On the second day after school lets out in June, I start fretting that vacation will soon be over. Only 10 more weeks before our teenager has to resume rousing himself before dawn! I can’t face it.
But somehow, right about this time in August every year, summer seems to give us a reprieve. Yes, the back-to-school sales have started, and in the park some kids already have brought out the footballs.
For a few days, though, time seems as syrupy as the atmosphere. You get fooled into thinking that maybe August will just go on forever. During our nighttime walks, the dog and I can hardly hear ourselves think over the droning insects that drown out even the air-conditioner units at every house. The impatiens have grown leggy; the hopeful pinks and blues of the hydrangea blooms have given way to a uniform rust. And sometimes we don’t see another soul. We might be in one of those apocalyptic blockbusters that apparently no one is going to this summer, in which the human race has been wiped out, only here the conquerors haven’t bothered to stick around either.
Or our species has been replaced by rabbits. In the spring, the dog was perplexed and delighted by their sudden profusion and, when given free rein, would give them a run for their lives, stopping only after they’d finally cut sharply and disappeared confoundingly into some low azaleas. Now she pretends not to notice as they stand brazenly a few feet away. Once in a while she’ll feint in their direction and then resume her walk with her head held high, as though if she pretends that’s all a dog is supposed to do, you won’t notice that the rabbit has contemptuously resumed mowing the lawn 10 feet away.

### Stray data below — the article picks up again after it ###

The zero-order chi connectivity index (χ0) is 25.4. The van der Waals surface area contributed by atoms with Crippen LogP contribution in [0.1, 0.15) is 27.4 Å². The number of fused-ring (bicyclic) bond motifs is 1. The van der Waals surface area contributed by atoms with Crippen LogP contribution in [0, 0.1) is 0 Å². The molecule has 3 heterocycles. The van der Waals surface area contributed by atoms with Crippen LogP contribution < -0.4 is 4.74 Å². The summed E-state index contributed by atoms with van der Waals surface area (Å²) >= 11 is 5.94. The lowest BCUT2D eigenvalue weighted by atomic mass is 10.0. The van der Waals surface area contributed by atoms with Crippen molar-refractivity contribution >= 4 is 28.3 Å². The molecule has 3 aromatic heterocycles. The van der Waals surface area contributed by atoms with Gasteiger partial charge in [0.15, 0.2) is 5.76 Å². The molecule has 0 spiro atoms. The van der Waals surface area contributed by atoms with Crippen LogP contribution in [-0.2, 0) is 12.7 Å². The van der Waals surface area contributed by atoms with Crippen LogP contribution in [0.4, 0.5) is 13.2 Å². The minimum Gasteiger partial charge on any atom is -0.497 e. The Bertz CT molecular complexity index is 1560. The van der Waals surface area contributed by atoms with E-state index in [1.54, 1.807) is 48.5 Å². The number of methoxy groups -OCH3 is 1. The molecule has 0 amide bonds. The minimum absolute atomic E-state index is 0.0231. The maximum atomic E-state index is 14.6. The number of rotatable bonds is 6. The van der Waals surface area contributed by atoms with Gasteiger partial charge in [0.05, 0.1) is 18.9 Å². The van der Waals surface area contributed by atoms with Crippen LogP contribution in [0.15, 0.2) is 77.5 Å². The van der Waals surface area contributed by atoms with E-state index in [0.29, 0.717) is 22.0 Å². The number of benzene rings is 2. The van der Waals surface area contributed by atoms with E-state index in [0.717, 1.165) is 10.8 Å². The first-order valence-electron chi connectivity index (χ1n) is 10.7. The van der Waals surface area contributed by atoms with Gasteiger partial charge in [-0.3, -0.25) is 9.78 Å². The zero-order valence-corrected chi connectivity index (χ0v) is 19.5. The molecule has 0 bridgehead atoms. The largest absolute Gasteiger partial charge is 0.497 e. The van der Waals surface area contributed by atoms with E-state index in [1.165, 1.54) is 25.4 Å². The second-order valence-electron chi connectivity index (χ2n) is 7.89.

You know, of course, that the world hasn’t really stopped. In neighborhoods just a few miles away, the sirens are louder than the crickets. In Syria, children continue to be orphaned every day.
But some troubles just seem to recede. Fannie and Freddie still haven’t been reformed. Unemployment is still rising in Greece. Your newspaper’s been sold. You know it’s all terribly important, but for a few days in August you can’t quite summon the expected outrage or concern.
After our walk, we join the family on the porch. The fan thumps and whirrs, the dog pants, the cicadas turn themselves off and on. No one has to nag about homework or bedtime. At the office, we write editorials about how summer vacations go on too long. I believe them, of course — the research is clear, poor kids fall behind and have trouble catching up — but my heart’s not in them. Forever wouldn’t be too long, I think.